Filing 948

OPINION AND ORDER denying without prejudice 492 claimant Lazarenko's motion for dismissal of the Antiguan in rem defendant. Signed by Judge Paul L. Friedman on April 27, 2017. (MA)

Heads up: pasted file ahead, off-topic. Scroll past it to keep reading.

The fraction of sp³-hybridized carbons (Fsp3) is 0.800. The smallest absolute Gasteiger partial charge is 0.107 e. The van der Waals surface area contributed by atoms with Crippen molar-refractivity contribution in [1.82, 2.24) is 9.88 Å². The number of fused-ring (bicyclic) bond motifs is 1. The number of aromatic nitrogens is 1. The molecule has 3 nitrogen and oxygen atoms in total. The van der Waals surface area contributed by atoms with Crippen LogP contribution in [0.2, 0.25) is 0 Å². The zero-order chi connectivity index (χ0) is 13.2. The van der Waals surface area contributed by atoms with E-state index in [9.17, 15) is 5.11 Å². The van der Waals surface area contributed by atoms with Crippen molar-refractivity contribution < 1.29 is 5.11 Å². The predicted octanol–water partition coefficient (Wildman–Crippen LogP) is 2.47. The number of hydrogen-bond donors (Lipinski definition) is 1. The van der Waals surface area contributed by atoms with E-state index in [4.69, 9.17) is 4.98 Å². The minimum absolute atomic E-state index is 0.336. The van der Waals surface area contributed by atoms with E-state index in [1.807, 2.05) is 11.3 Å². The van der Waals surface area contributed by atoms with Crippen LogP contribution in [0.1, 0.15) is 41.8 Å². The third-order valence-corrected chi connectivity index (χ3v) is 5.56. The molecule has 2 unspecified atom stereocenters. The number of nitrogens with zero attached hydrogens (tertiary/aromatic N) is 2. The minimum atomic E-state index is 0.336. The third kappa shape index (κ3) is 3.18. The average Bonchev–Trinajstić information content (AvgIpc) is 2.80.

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UNITED STATES DISTRICT COURT FOR THE DISTRICT OF COLUMBIA ____________________________________ ) ) ) Plaintiff, ) ) v. ) ) ALL ASSETS HELD AT BANK JULIUS, ) Baer & Company, Ltd., Guernsey ) Branch, account number 121128, in the ) Name of Pavlo Lazarenko et al., ) ) Defendants In Rem. ) ____________________________________) UNITED STATES OF AMERICA, Civil Action No. 04-0798 (PLF) OPINION AND ORDER This matter is before the Court on the motion [Dkt. 492] of Claimant Pavel Lazarenko, a.k.a. Pavlo Lazarenko (“Lazarenko”), to dismiss the res located in Antigua and Barbuda (“Antigua”) and described in paragraph 5(d) of the First Amended Verified Complaint [Dkt. 20]. The United States opposes the motion. Upon consideration of the parties’ written submissions, the relevant case law, the entire record in this case, and the oral argument on January 25, 2017, the Court will deny the motion without prejudice. 1 1 The documents reviewed by the Court in resolving the pending motion include the following: Lazarenko’s First Amended Verified Complaint (“Am. Compl.”) [Dkt. 20]; Lazarenko’s initial motion to dismiss [Dkt. 27]; Lazarenko’s motion to dismiss the Antiguan res (“Mot.”) [Dkt. 492]; United States’ opposition [Dkt. 638]; Lazarenko’s first update to emergency motion to clarify the restraining order [Dkt. 674]; Lazarenko’s second update to emergency motion to clarify the restraining order [Dkt. 683]; Lazarenko’s reply [Dkt. 717]; United States’ status report [Dkt. 744]; Lazarenko’s status report regarding Antiguan res [Dkt. 848]; and Lazarenko’s notice of supplemental authority [Dkt. 865]. I. FACTUAL AND PROCEDURAL BACKGROUND This is a civil in rem action in which the United States seeks forfeiture of over $250 million dollars scattered throughout bank accounts located in Guernsey, Liechtenstein, Lithuania, Switzerland, and Antigua and Barbuda. See Am. Compl. ¶ 1. This Court’s prior opinions summarize the procedural history of this case, starting with the criminal prosecution of Lazarenko and continuing through this civil forfeiture proceeding. See, e.g., United States v. All Assets Held at Bank Julius Baer & Co., Ltd., 307 F.R.D. 249, 250-51 (D.D.C. 2014); United States v. All Assets Held at Bank Julius Baer & Co., Ltd., 959 F. Supp. 2d 81, 84-94 (D.D.C. 2013); United States v. All Assets Held at Bank Julius Baer & Co., Ltd., 571 F. Supp. 2d 1, 3-6 (D.D.C. 2008). In brief, Pavel Lazarenko is “a prominent Ukrainian politician who, with the aid of various associates, was ‘able to acquire hundreds of millions of United States dollars through a variety of acts of fraud, extortion, bribery, misappropriation and/or embezzlement’ committed during the 1990s.” United States v. All Assets Held at Bank Julius Baer & Co., Ltd., 959 F. Supp. 2d at 85 (quoting Am. Compl. ¶¶ 1, 10). In 1997, Lazarenko obtained “an ownership interest in the European Federal Credit Bank Limited (“Eurofed”), an Antiguan bank. United States v. All Assets Held at Bank Julius Baer & Co., Ltd., 959 F. Supp. 2d at 86. “In 1999, Antiguan government authorities with responsibility over financial crimes began to investigate Eurofed.” Id. at 86-87. On October 29, 1999, Antigua’s Office of Drug and Money Laundering Control Policy obtained a freeze order “prohibiting Lazarenko and several of his associates and affiliated companies from removing any of their funds from Antigua or in any way disposing of or diminishing those funds.” Id. at 87. 2 2 “The apparent basis for this restraining order was Lazarenko’s criminal prosecution in Switzerland on money laundering charges, for which he was later convicted, and 2 Lazarenko successfully challenged that order in Antigua’s courts, but thereafter the Antiguan High Court of Justice “issued another ex parte order on May 2, 2001, directing that [a]ll the rights and interests of Lazarenko, whether in his name or otherwise, be frozen until further order.” Id. at 88-89 (alteration in original) (internal quotation marks omitted). The United States filed this in rem action on May 14, 2004, see Complaint [Dkt. 1], and on May 20, 2004, moved for an ex parte Restraining Order “to secure, maintain and preserve the availability for forfeiture of all properties named as defendants in this action.” United States’ Ex Parte Motion for a Post-Complaint Restraining Order at 2 [Dkt. 2]. The Court fully reviewed the United States’ motion for probable cause to believe that all in rem defendants were subject to forfeiture and, finding such probable cause, signed the proposed Restraining Order on May 20, 2004. See generally Restraining Order [Dkt. 3]. On May 27, 2004, the Antiguan High Court of Justice issued another freeze order for the same Antiguan res. See Appendix to United States’ Opposition at 49-51 [Dkt. 642-4]. On June 7, 2004, the United States issued a summons and warrant of seizure for each of the in rem defendant assets in the case, see Docket for June 7, 2004, resulting in the United States making Mutual Legal Assistance Treaty (“MLAT”) requests to various countries to freeze those assets. See, e.g., Appendix to Claimant Pavel Lazarenko’s Emergency Motion for Status Conference at 73-84 [Dkt. 538-3]; see also United States v. All Assets Held at Bank Julius Baer & Co., 772 F. Supp. 2d 205, 209 (D.D.C. 2011) (explaining the use of MLAT requests in this case). One of the seized assets, described in paragraph 5(c) of the Complaint, was “[a]pproximately $85.5 million in United States dollars held at Bank of Nova Scotia (Antigua) in the alleged connection between those charges and the funds held at Eurofed.” United States v. All Assets Held at Bank Julius Baer & Co., Ltd., 959 F. Supp. 2d at 87. 3 the name of the Registrar of the High Court of Antigua & Barbuda.” Complaint ¶ 5(c) [Dkt. 1]. 3 On April 26, 2005, the United States moved to amend its complaint and thereby its Restraining Order, see Motion for Leave to File First Amended Complaint [Dkt. 15]. The Court granted the United States leave to file its First Amended Verified Complaint on June 30, 2005, see Docket (minute order of June 30, 2005), and, after reviewing the proposed Restraining Order for probable cause and finding it adequate, signed the new Restraining Order on July 8, 2005. See Restraining Order [Dkt. 23]. The 2005 Restraining Order remains the legal basis for the freeze on the Antiguan res, which is now described in paragraph 5(d) of the First Amended Verified Complaint. Lazarenko now moves to dismiss the Antiguan res contained in paragraph 5(d) because he argues that — under the Supreme Court’s decision in Princess Lida of Thurns and Taxis v. Thompson, 305 U.S. 456 (1939) (“Pincess Lida”) — the May 2, 2001 Antiguan freeze order was part of a prior in rem proceeding that bars the United States from litigating this laterin-time in rem proceeding. See Mot. at 14-16. 4 Lazarenko attaches an affidavit from his 3 The present value of the Antiguan res is $65 million, not the $85 million listed in paragraph 5(d) of the First Amended Verified Complaint because, on November 6, 2003, the Antiguan High Court of Justice ordered the “release [of] nearly $20 million from its account at the Bank of Nova Scotia to the Liquidators for the purpose of pro rata payment to third party depositors and creditors and for expenses of the liquidation” of Eurofed. United States v. All Assets Held at Bank Julius Baer & Co., Ltd., 959 F. Supp. 2d at 90 (internal quotation marks omitted). 4 The Princess Lida doctrine is a “first-in-time” common law concept; it holds that when a United States or foreign court exercises in rem or quasi in rem jurisdiction over a res, another court — state or federal — may not thereafter assert jurisdiction over the same res. Princess Lida of Thurns and Taxis v. Thompson, 305 U.S. at 466 (“[T]he court first assuming jurisdiction over property may maintain and exercise that jurisdiction to the exclusion of the other[.]”); see also SEC v. Banner Fund Int’l., 211 F.3d 602, 611 (D.C. Cir. 2000) (“[T]he first court seized of jurisdiction over property . . . may exercise that jurisdiction to the exclusion of any other court.”); Dailey v. NHL, 987 F.2d 172, 176 (3d Cir. 1993) (district court must yield to foreign court which was first to assert quasi in rem jurisdiction). The court that exercises jurisdiction first has exclusive jurisdiction, but only insofar as the exercise of such exclusive 4 Carribean attorney who opines that the 2001 freeze order occurred in the course of an Antiguan in rem proceeding because the Antiguan court issued it pursuant to the Antiguan money laundering statute, thereby qualifying for the Princess Lida rule. See Declaration of Deale Lee ¶¶ 10-28 [Dkt. 493-1]. The United States responds that Lazarenko waived the Princess Lida argument by failing to raise it in the motion to dismiss that he filed in 2005. Opposition at 8-9 [Dkt. 638]. The United States also contends that both the treaty between the United States and Antigua on mutual legal assistance and 28 U.S.C. § 1355(b)(2) “bar[] application of the common law rule embodied in the Princess Lida doctrine in the case of international forfeiture.” Id. at 11-12. Finally, the United States argues that the May 20, 2004 Restraining Order in this case [Dkt. 3] predated the May 27, 2004 Antiguan freeze order and therefore is not subject to the Princess Lida rule. Id. at 20. After fully briefing the present motion, Lazarenko submitted two “updates” to a separate motion, which described his recent attempts to negotiate with Antigua concerning the res described in paragraph 5(d) of the First Amended Verified Complaint. See Lazarenko’s First Update (May 4, 2016) [Dkt. 674]; Lazarenko’s Second Update [Dkt. 683]. In addition to those updates, the parties have submitted a number of status reports detailing the most recent facts concerning the Antiguan res. See, e.g., United States’ Status Report (July 8, 2016) [Dkt. 744]; Lazarenko’s Status Report (Jan. 6, 2017) [Dkt. 848]. jurisdiction is necessary for the appropriate control and disposition of the property. Princess Lida of Thurns and Taxis v. Thompson, 305 U.S. at 463-64; see also Al-Abood ex rel. Al-Abood v. El-Shamari, 217 F.3d 225, 231-32 (4th Cir. 2000). The second court therefore does not lose its power to make orders concerning the res that do not conflict with the authority of the first court. See United States v. $3,000,000 Obligation of Qatar Nat’l Bank, 810 F. Supp. 116, 118 (S.D.N.Y. 1993). “In order for the Princess Lida doctrine to apply, the two courts must be exercising jurisdiction over the same res.” Al-Abood ex rel. Al-Abood v. El-Shamari, 217 F.3d at 231. 5 As described in these updates and status reports, Lazarenko’s recent negotiations with Antigua stem from a December 24, 2015 order issued by the Antiguan High Court of Justice stating that “all” of Lazarenko’s “right, interests and ownership” in “the total sum with interest currently on deposit” in certain accounts — that is, the Antiguan res in this case — “shall be paid forthwith into the Government Forfeiture Fund.” See Order at 2 (Dec. 24, 2015) [Dkt. 717-3, PDF pages 195-96]. The “Government Forfeiture Fund” is akin to Antigua’s general treasury because, by the terms of the statute providing the authority for the High Court of Justice’s December 24, 2015 Order, the Antiguan government may use the fund “for any [] purpose the Minister may consider proper.” See Mitchell Declaration Appendix at 200 [Dkt. 628-3]. Lazarenko unsuccessfully challenged this order in Antiguan courts, see Dkt. 683-2 at 186-88, and the United States acknowledges that “[o]ne Antiguan official has indicated to [it] that some of the funds may have been utilized for [Antiguan] government purposes.” See United States’ Response to Lazarenko’s Second Update at 12 n.5 (May 11, 2016) [Dkt. 684]. 5 At oral argument on January 25, 2017, counsel for Lazarenko represented that “the High Court of Antigua took the money from the registry of the Court and put it into a forfeiture fund,” and that the res is “just not coming back.” Mot. Hr’g Tr. Jan. 25, 2017 at 88 [Dkt. 886]. Lazarenko’s counsel also stated that Lazarenko will not pursue an appeal in the Antiguan courts given the high cost. Id. at 108. Also at oral argument, counsel for the United States represented that he “spoke with the Attorney General of Antigua,” who “indicated that if it 5 Based on the recent updates filed by the parties and Lazarenko’s motion seeking a clarification of this Court’s Restraining Order, the Court issued an Opinion and Order on March 23, 2017, by which it: (1) reiterated that “any settlement or other proceeds of Claimant Lazarenko’s domestic proceedings in the Courts of Antigua and Barbuda shall remain subject to the Restraining Order”; and (2) “permit[ted] Lazarenko to negotiate with the Antiguan government concerning the res so long as those negotiations serve to preserve or maintain the value of the res subject to forfeiture in this Court.. See United States v. All Assets Held at Bank Julius Baer & Co., Ltd., --- F. Supp. 3d ----, 2017 WL 1093184, at *5 (D.D.C. Mar. 23, 2017). 6 is proven or agreed that the funds are to be disbursed, funds will be made available for that purpose.” Id. at 97. II. DISCUSSION The Court concludes that Lazarenko likely waived his Princess Lida argument by failing to raise it in his 2005 motion to dismiss, but it declines to decide the issue at this point in the litigation because of recent events in Antigua. The Court therefore will deny the motion to dismiss without prejudice. “Civil forfeiture actions are governed by the procedures set forth in 18 U.S.C. § 983 and the Supplemental Rules for Admiralty or Maritime Claims and Asset Forfeiture Actions (‘Supplemental Rules’), a subset of the Federal Rules of Civil Procedure.” United States v. All Assets Held at Bank Julius, --- F. Supp. 3d ----, 2017 WL 189165, at *3 (D.D.C. Jan. 17, 2017) (internal quotation marks omitted). “Courts generally expect claimants to adhere strictly to those requirements.” United States v. All Assets Held at Bank Julius Baer & Co., 664 F. Supp. 2d 97, 101 (D.D.C. 2009). Supplemental Rule G(5)(b) states that “[a] claimant waives an objection to in rem jurisdiction or to venue if the objection is not made by motion or stated in the answer.” An objection to in rem jurisdiction is not an objection to subject matter jurisdiction; it is akin to an objection to personal jurisdiction under Rule 12(b)(2) of the Federal Rules of Civil Procedure. “Although Rule 12(b)(2) only refers to ‘jurisdiction over the person,’ the provision presumably is sufficiently elastic to embrace a defense or objection that the district court lacks in rem or quasi-in-rem jurisdiction . . . .” 5B CHARLES ALAN WRIGHT, ARTHUR R. MILLER & MARY KAY KANE, FEDERAL PRACTICE AND PROCEDURE § 1351 (3d ed. 2017) (quoting FED. R. CIV. P. 12(b)(2)); see also Newhard, Cook & Co. v. Inspired Life Ctrs., Inc., 895 F.2d 1226, 1228 n.2 (8th Cir. 1990) (same). 7 “It is . . . elementary that a defense of . . . lack of personal (as opposed to subject matter) jurisdiction is waived unless the defense is asserted by a pre-answer motion (i.e., Rule 12(b)) or in a responsive pleading, i.e., the answer or a timely amendment thereto.” Gilmore v. Palestinian Interim Self-Gov’t Auth., 843 F.3d 958, 964 (D.C. Cir. 2016) (citation and internal quotation marks omitted); see also FED. R. CIV. P. 12(h)(1)(B) (“A party waives any defense listed in Rule 12(b)(2)-(5) by . . . failing to either (i) make it by motion under this rule; or (ii) include it in a responsive pleading or in an amendment allowed by Rule 15(a)(1) as a matter of course.”). This hornbook principle reflects the concern of judicial economy that “defendants should raise such preliminary matters” as personal jurisdiction “before the court’s and parties’ time is consumed in struggle over the substance of the suit — where a defendant has engaged in extensive [] litigation without suggesting an infirmity in personal jurisdiction.” Democratic Republic of Congo v. FG Hemisphere Assocs., LLC, 508 F.3d 1062, 1064 (D.C. Cir. 2007). But “[t]o preserve the defense of lack of personal jurisdiction, a defendant . . . need not articulate the defense with any rigorous degree of specificity.” Mattel, Inc. v. Barbie-Club.com, 310 F.3d 293, 307 (2d Cir. 2002) (Sotomayor, J.). Lazarenko did not raise his Princess Lida argument in his first responsive pleading, a motion to dismiss filed on July 26, 2005, when he had all of the relevant facts about the 2001 and 2004 Antiguan freeze orders at his disposal. See Motion to Dismiss [Dkt. 27]. Lazarenko’s motion to dismiss addressed only the issue of subject matter jurisdiction. Id. at 6-16. With respect to his Answer, Lazarenko argues that he asserted a lack of in rem jurisdiction in paragraph 160A of his Verified Answer to the First Amended Verified Complaint, filed on November 21, 2011. See Reply at 9 [Dkt. 717]. Paragraph 160A of Lazarenko’s Answer is part of his prayer for relief and asks “[t]hat plaintiff’s action be dismissed and plaintiff take nothing 8 by way of its Complaint for Forfeiture In Rem.” Claimant Lazarenko’s Verified Answer ¶ 160A [Dkt. 268]. The Court does not read the plain language of this paragraph as asserting a lack of in rem jurisdiction. Lazarenko fails to direct the Court’s attention to two other paragraphs of his November 2011 Answer that may be more relevant: (1) paragraph 2, where Lazarenko “denies that this Court has jurisdiction in the matter”; and (2) paragraph 156, where Lazarenko asserts the affirmative defense that “this Court lacks jurisdiction over this in rem forfeiture action.” Claimant Lazarenko’s Verified Answer ¶¶ 2, 156. The Court doubts that these non-specific statements are enough for Lazarenko to preserve the Princess Lida argument. In any event, in the context of this case, Lazarenko’s litigation conduct smacks of sandbagging, i.e., “remaining silent about his objection and belatedly raising the error only if the case does not conclude in his favor.” Puckett v. United States, 556 U.S. 129, 134 (2009). Lazarenko filed the instant motion to dismiss more than ten years after filing his first motion to dismiss, despite having in his possession in 2005 all of the documents from Antigua relevant to the instant motion. Such a belated motion seriously contravenes the judicial economy functions of Rule 12(b)(2) of the Federal Rules of Civil Procedure. The Court need not resolve the issue of waiver at this point in the litigation because it is plain that recent events in Antigua have overtaken the instant motion and obviate the need for the Court to reach its merits. And where “arguments have been overtaken by events . . . this Court will consider them moot and will not address them.” Sierra Club v. United States Army Corps of Eng’rs, 64 F. Supp. 3d 128, 137 (D.D.C. 2014), aff’d sub nom. 803 F.3d 31 (D.C. Cir. 2015); cf. United States v. Glover, 377 Fed. App’x 20, 21 (D.C. Cir. 2010) (“Because the 9 circumstance underlying the merits of their appeal . . . have been overtaken by events, the court dismisses the appeal as moot.”). As the Court recently observed in an Opinion concerning the Restraining Order in this case, it “is unable to definitely assess the present status of the Antiguan res, but recognizes the strong possibility that recent events have put it beyond the reach of the Court’s Restraining Order.” United States v. All Assets Held at Bank Julius Baer & Co., Ltd., 2017 WL 1093184, at *4. In that Opinion, the Court also explained the process by which Lazarenko may “negotiate with the Antiguan government concerning the res so long as those negotiations serve to preserve or maintain the value of the res subject to forfeiture in this Court.” Id. at *5. The Court directed Lazarenko to take particular steps with funds in Antigua should those negotiations bear fruit. Id. (citing May 19, 2016 Minute Order). The Court finds it inappropriate to address the merits of the instant motion when it is possible that its disposition may be nothing more than an advisory opinion concerning a res that no longer exists. The Court will deny Lazarenko’s motion without prejudice because the situation in Antigua is fluid and ongoing. The Court welcomes documentary evidence from either party demonstrating that the Antiguan res still exists such that a renewed motion to dismiss would be justiciable. 10 III. CONCLUSION For the foregoing reasons, it is hereby ORDERED that Claimant Lazarenko’s Motion for Dismissal of the Antiguan In Rem Defendant [Dkt. 492] is DENIED WITHOUT PREJUDICE. SO ORDERED. /s/ PAUL L. FRIEDMAN United States District Judge DATE: April 27, 2017 11